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Update on SEC IFRS roadmap Resources Global Professionals Finance & Accounting Blog Wednesday, December 16. 2009 Update on SEC IFRS roadmap After months of radio silence, the SEC started talking about the IFRS roadmap again over the last few months. Initially, they were indicating that something might be coming out this Fall (and Fall ends at 9 a.m. on 12/21/09!), but last week, they pushed that out to early 2010. What do I expect to happen?
I expect that the SEC will continue to discuss the roadmap over the next few months. Despite, the many comment letters to the proposal that asked "set a date already!", I fully expect that the SEC will keep the current uncertainty until 2011. That is the year that many "big ticket" convergence topics that are being worked on by both the IASB and the FASB are expected to be complete. Interestingly, despite the boards statements to "retriple" the efforts to converge, we are beginning to see more areas of divergence, rather than convergence. The Financial Instruments project is an illustration of that. Both boards are addressing, but are headed in different directions, with FASB likely to require more use of fair value than the IASB. My contention is that convergence is elusive. While we have two separate boards voting on standards, with differing governance (FASB only requires a simple 3-2 majority vote and the IASB requires a super-majority vote 9-5 to pass a standard), I don't expect we will ever be fully converged. Most FASB standards issued in the last few years just eked by with a 3-2 vote. The IASB tends to allow for more options and flexibility to get the super majority required to pass a standard. Look at the Business Combinations standards. This was the first completed major convergence project by both boards, and the standards are not identical. To be sure, the accounting for business combinations is much more aligned than before, but differences exist. The major difference related to the full goodwill method. The IASB could not get the votes to pass it - so they allowed an option to use the full goodwill method or the proportionate method.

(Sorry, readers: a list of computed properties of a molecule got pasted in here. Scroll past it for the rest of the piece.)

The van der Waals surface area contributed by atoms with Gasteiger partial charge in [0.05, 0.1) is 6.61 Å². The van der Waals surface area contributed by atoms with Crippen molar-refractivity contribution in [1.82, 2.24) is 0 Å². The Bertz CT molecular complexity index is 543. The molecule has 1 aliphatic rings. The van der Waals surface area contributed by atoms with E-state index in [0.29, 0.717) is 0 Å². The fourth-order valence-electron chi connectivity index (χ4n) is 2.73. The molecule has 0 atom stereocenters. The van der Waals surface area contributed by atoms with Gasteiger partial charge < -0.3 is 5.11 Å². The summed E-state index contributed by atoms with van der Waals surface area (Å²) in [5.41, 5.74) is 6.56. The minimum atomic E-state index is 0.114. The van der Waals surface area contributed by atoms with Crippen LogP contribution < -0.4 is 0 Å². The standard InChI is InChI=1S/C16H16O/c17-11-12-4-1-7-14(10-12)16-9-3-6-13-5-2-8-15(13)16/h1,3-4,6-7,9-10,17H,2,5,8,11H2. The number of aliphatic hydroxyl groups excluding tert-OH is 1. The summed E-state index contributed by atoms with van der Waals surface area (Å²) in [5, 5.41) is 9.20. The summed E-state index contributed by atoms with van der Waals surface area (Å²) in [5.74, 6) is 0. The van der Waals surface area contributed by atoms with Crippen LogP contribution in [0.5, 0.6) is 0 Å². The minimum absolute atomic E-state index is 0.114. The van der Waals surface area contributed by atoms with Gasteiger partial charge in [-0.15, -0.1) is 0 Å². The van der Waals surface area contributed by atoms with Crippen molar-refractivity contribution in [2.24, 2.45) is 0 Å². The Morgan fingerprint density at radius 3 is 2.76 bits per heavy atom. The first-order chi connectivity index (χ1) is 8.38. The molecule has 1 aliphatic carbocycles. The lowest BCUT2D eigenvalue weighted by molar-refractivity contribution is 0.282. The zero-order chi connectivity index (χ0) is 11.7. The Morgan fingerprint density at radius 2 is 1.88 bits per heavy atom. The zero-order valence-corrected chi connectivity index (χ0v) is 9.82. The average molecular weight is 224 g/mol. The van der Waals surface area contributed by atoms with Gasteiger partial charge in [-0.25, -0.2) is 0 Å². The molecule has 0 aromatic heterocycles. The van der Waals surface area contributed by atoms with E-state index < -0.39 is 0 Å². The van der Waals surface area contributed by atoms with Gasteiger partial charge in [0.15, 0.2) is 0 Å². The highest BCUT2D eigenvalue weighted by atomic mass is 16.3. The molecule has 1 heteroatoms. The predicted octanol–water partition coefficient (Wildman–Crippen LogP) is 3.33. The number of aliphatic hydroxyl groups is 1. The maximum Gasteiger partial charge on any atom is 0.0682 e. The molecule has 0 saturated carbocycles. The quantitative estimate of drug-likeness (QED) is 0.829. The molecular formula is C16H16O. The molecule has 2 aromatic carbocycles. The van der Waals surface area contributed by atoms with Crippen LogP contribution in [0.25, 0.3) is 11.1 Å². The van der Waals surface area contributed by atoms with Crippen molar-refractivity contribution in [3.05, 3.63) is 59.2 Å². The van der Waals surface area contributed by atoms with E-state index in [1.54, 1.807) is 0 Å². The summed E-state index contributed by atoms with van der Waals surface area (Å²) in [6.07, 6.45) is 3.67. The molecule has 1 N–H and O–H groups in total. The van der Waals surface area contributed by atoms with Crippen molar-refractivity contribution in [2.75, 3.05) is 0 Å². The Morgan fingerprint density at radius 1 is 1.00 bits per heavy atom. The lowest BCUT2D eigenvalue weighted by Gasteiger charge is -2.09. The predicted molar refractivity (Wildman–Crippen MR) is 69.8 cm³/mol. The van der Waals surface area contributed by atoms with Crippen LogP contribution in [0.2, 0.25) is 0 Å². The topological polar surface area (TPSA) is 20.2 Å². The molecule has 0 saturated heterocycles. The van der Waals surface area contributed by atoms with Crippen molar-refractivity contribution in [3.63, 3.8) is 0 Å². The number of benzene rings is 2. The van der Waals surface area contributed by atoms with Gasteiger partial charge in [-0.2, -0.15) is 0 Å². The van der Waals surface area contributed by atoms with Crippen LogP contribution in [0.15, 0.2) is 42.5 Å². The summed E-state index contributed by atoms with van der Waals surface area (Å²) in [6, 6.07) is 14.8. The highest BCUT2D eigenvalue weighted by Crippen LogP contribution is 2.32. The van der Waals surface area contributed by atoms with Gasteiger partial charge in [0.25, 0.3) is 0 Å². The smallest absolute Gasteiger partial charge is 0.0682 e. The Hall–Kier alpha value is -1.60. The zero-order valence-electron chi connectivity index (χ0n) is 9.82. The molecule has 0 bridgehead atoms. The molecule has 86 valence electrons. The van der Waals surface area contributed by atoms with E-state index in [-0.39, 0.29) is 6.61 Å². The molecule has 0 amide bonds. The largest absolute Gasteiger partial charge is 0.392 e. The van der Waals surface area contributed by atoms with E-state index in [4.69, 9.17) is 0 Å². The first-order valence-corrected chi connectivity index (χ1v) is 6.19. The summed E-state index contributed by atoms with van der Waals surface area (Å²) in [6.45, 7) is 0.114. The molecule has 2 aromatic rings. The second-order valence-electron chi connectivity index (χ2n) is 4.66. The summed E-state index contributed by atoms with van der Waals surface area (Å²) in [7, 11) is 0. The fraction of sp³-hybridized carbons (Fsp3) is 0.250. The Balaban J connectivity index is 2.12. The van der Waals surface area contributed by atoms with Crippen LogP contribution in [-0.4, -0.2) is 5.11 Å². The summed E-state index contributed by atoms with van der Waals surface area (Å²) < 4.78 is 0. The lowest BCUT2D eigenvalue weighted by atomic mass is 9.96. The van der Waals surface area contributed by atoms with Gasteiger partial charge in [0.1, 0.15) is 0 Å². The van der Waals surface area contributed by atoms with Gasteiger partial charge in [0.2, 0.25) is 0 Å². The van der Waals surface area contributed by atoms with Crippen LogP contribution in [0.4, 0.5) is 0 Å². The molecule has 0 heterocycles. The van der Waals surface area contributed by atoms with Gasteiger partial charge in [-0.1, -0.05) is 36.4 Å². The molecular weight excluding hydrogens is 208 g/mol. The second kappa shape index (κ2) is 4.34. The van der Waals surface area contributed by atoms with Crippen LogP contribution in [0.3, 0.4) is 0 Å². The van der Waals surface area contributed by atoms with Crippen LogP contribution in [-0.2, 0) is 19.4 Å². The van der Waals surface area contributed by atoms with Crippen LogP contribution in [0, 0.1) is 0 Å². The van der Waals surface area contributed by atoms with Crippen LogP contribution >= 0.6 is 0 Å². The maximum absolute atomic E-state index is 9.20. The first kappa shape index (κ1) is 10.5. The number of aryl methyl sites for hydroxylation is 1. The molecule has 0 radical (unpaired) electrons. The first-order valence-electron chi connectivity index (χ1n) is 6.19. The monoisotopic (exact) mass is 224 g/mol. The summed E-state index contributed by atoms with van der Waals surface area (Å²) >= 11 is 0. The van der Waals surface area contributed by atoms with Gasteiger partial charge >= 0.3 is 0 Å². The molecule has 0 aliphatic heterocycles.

There is also no longer any incentive for the rest of the world to continue to support this convergence effort. As the funding mechanism for the IASB becomes more stable and dependent on those countries (that is, every county except the US) that use IFRS, I expect international impatience for the convergence effort with US GAAP to escalate. IFRS won. Posted by Colleen Cunningham at 05:49 | Comments (0) | Trackbacks (0)
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